Model the propagation of VLF radio waves in the Earth-ionosphere waveguide.

Longwave Mode Propagator is a mode-theory propagation model written in the Julia programming language. The model is largely based on the work of K. G. Budden, who developed both a convenient means of calculating an effective reflection coefficient for the anisotropic ionosphere (Budden, 1955) and a general method for calculating the electric field produced by a source dipole in the Earth-ionosphere waveguide (Budden, 1962). It is similar to the Long Wavelength Propagation Capability (LWPC), but aims to be more robust and adaptable.

The package is most easily used when interfacing with it from Julia, but it can also run simple cases by reading in JSON files and writing the results back to JSON. See the Examples section of these docs for examples of building scenarios and running the model from within Julia or for generating compatible files from Matlab and Python.

Installation instructions

  1. Download and install a recent version of Julia for your operating system.
  2. From the Julia REPL, install LongwaveModePropagator.
julia> ]
(@v1.5) pkg> add LongwaveModePropagator

If you'll be working primarily in Julia, you probably want to cd to your working directory, ] activate a new environment, and then add LongwaveModePropagator.

Julia has an excellent built-in package manager (accessed by typing ] from the REPL) that keeps track of the versions of all dependencies within an environment. This means you can leave your code, come back to it two years later on a new computer, and as long as you have the original Project.toml and Manifest.toml files, you can instantiate the exact environment you were last working with. To update the environment (while maintaining compatibility across all dependencies), simply ] up.

As with most Julia packages, LongwaveModePropagator is released under the MIT license and all source code is hosted on GitHub. Please open Issues if you find any problems or are interested in new features, or Pull requests if you would like to contribute.

Running your first model

Here's a simple homogeneous ground/ionosphere scenario defined in Julia.

using LongwaveModePropagator
using LongwaveModePropagator: QE, ME

# "standard" vertical dipole transmitter at 24 kHz
tx = Transmitter(24e3)

# sample vertical electric field every 5 km out to 2000 km from tx
rx = GroundSampler(0:5e3:2000e3, Fields.Ez)

# vertical magnetic field
bfield = BField(50e-6, π/2, 0)

# daytime ionosphere
electrons = Species(QE, ME, z->waitprofile(z, 75, 0.35), electroncollisionfrequency)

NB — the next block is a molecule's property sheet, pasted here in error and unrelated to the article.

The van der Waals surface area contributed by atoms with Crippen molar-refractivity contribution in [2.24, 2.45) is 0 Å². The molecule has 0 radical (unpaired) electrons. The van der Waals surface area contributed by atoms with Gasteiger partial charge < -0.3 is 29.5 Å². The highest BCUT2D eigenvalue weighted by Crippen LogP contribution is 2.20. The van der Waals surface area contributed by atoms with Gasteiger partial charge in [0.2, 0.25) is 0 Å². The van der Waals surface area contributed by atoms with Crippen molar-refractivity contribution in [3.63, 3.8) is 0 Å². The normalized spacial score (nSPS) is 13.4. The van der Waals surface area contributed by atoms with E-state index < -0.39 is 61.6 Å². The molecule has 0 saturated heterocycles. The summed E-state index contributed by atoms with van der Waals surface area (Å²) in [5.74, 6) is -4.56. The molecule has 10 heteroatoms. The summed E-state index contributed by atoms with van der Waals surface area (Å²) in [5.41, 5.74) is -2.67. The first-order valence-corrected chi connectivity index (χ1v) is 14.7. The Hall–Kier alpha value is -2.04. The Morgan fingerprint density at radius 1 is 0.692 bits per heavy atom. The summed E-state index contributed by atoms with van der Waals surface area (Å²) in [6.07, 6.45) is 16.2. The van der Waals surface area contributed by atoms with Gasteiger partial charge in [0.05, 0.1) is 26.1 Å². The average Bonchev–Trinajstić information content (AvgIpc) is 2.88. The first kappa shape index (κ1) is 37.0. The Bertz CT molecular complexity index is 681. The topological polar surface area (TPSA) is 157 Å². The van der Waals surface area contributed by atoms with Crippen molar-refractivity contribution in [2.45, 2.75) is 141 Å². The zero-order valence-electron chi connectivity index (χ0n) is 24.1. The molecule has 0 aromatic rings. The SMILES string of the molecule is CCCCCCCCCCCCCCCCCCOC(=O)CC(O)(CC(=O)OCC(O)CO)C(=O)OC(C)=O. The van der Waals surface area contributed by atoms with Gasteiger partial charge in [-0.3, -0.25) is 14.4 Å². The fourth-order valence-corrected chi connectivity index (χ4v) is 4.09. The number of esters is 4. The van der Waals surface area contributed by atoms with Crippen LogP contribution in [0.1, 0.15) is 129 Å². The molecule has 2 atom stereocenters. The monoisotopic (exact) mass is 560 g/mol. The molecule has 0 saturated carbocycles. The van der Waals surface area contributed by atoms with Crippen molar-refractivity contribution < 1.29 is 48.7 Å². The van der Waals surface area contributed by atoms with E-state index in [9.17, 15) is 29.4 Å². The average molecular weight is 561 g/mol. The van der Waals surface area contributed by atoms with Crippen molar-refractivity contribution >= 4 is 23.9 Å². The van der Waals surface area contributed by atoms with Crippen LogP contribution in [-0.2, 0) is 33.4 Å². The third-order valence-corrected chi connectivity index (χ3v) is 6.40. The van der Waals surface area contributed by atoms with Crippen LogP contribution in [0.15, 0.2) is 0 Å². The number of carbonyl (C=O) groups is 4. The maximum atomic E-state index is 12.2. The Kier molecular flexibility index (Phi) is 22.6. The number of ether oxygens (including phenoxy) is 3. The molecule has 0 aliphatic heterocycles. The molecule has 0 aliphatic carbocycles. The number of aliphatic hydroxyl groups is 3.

# "typical" earth ground
ground = Ground(10, 1e-4)

waveguide = HomogeneousWaveguide(bfield, electrons, ground)

# return the complex electric field, amplitude, and phase
E, a, p = propagate(waveguide, tx, rx);

We can plot the results if we ] add Plots:

using Plots

plot(rx.distance/1000, a, xlabel="Distance (km)", ylabel="Amplitude (dB μV/m)")


SI units (MKS) and radians are used throughout LongwaveModePropagator.

The only exception in the current version of the package is the use of kilometers and inverse kilometers to define Wait and Spies $h'$ and $\beta$ parameters for the electron density profile in the function waitprofile. In practice, the units of these parameters are often implicitly taken to be kilometers and inverse kilometers.

Users are encouraged to browse the Examples section for more complex scenarios.

New to Julia?

Julia is a relatively new general programming language that shines for technical computing. It has similarities to Matlab and Python, but is high performance and attempts to solve the "two language problem". In part, it achieves its high performance by compiling functions to efficient native code via LLVM. Julia is dynamically typed and uses multiple dispatch, so that the first time a given function is passed arguments of a certain type, the function is compiled for those types. In practice, this means that the first time a function is called, it takes longer than it will on subsequent calls, because at the first call the function also had to be compiled.

Finding help

I highly recommend reading the Julia Documentation. It is very thorough and combines significant textual explanations with examples.

Besides the regular REPL prompt julia> and the package mode accessed with ], there is also a help mode accessible with ?. The help functionality works "automatically", even for user-defined functions with docstrings. Most internal functions of LongwaveModePropagator are documented, so e.g.

? LongwaveModePropagator.bookerquartic

prints an explanation of the LongwaveModePropagator.bookerquartic function even though it's not exported from the package.


K. G. Budden, “The numerical solution of differential equations governing reflexion of long radio waves from the ionosphere,” Proc. R. Soc. Lond. A, vol. 227, no. 1171, pp. 516–537, Feb. 1955, doi: 10.1098/rspa.1955.0027.

K. G. Budden, “The influence of the earth’s magnetic field on radio propagation by wave-guide modes,” Proceedings of the Royal Society of London. Series A. Mathematical and Physical Sciences, vol. 265, no. 1323, pp. 538–553, Feb. 1962, doi: 10.1098/rspa.1962.0041.


We encourage you to cite the following paper (or see CITATION.bib) if this package is used in scientific work:

F. Gasdia and R. A. Marshall, "A New Longwave Mode Propagator for the Earth–Ionosphere Waveguide," in IEEE Transactions on Antennas and Propagation, vol. 69, no. 12, pp. 8675-8688, Dec. 2021, doi: 10.1109/TAP.2021.3083753.